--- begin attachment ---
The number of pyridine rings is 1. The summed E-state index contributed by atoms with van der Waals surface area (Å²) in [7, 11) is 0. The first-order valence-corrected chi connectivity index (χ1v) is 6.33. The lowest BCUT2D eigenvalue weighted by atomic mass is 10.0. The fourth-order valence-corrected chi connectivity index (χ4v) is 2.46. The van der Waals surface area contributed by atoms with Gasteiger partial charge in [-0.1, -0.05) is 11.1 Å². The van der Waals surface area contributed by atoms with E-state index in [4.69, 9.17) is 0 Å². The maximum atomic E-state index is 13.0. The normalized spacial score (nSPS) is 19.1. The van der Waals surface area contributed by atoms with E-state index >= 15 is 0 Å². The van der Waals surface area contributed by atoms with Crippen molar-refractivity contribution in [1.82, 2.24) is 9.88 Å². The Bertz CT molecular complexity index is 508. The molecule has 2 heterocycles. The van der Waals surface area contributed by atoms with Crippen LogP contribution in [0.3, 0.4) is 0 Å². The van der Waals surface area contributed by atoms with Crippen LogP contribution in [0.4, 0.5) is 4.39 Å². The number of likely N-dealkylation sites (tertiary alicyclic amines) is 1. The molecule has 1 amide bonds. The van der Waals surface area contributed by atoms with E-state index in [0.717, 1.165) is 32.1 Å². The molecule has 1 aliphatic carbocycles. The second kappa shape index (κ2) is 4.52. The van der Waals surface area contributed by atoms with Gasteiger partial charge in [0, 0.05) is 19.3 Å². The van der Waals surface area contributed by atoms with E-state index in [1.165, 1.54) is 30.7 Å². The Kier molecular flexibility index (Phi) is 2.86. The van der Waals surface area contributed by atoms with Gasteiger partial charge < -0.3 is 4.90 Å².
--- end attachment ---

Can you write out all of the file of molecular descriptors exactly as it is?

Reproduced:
The number of pyridine rings is 1. The summed E-state index contributed by atoms with van der Waals surface area (Å²) in [7, 11) is 0. The first-order valence-corrected chi connectivity index (χ1v) is 6.33. The lowest BCUT2D eigenvalue weighted by atomic mass is 10.0. The fourth-order valence-corrected chi connectivity index (χ4v) is 2.46. The van der Waals surface area contributed by atoms with Gasteiger partial charge in [-0.1, -0.05) is 11.1 Å². The van der Waals surface area contributed by atoms with E-state index in [4.69, 9.17) is 0 Å². The maximum atomic E-state index is 13.0. The normalized spacial score (nSPS) is 19.1. The van der Waals surface area contributed by atoms with E-state index >= 15 is 0 Å². The van der Waals surface area contributed by atoms with Crippen molar-refractivity contribution in [1.82, 2.24) is 9.88 Å². The Bertz CT molecular complexity index is 508. The molecule has 2 heterocycles. The van der Waals surface area contributed by atoms with Crippen LogP contribution in [0.3, 0.4) is 0 Å². The van der Waals surface area contributed by atoms with Crippen LogP contribution in [0.4, 0.5) is 4.39 Å². The number of likely N-dealkylation sites (tertiary alicyclic amines) is 1. The molecule has 1 amide bonds. The van der Waals surface area contributed by atoms with E-state index in [0.717, 1.165) is 32.1 Å². The molecule has 1 aliphatic carbocycles. The second kappa shape index (κ2) is 4.52. The van der Waals surface area contributed by atoms with Gasteiger partial charge in [0, 0.05) is 19.3 Å². The van der Waals surface area contributed by atoms with E-state index in [1.165, 1.54) is 30.7 Å². The Kier molecular flexibility index (Phi) is 2.86. The van der Waals surface area contributed by atoms with Gasteiger partial charge < -0.3 is 4.90 Å².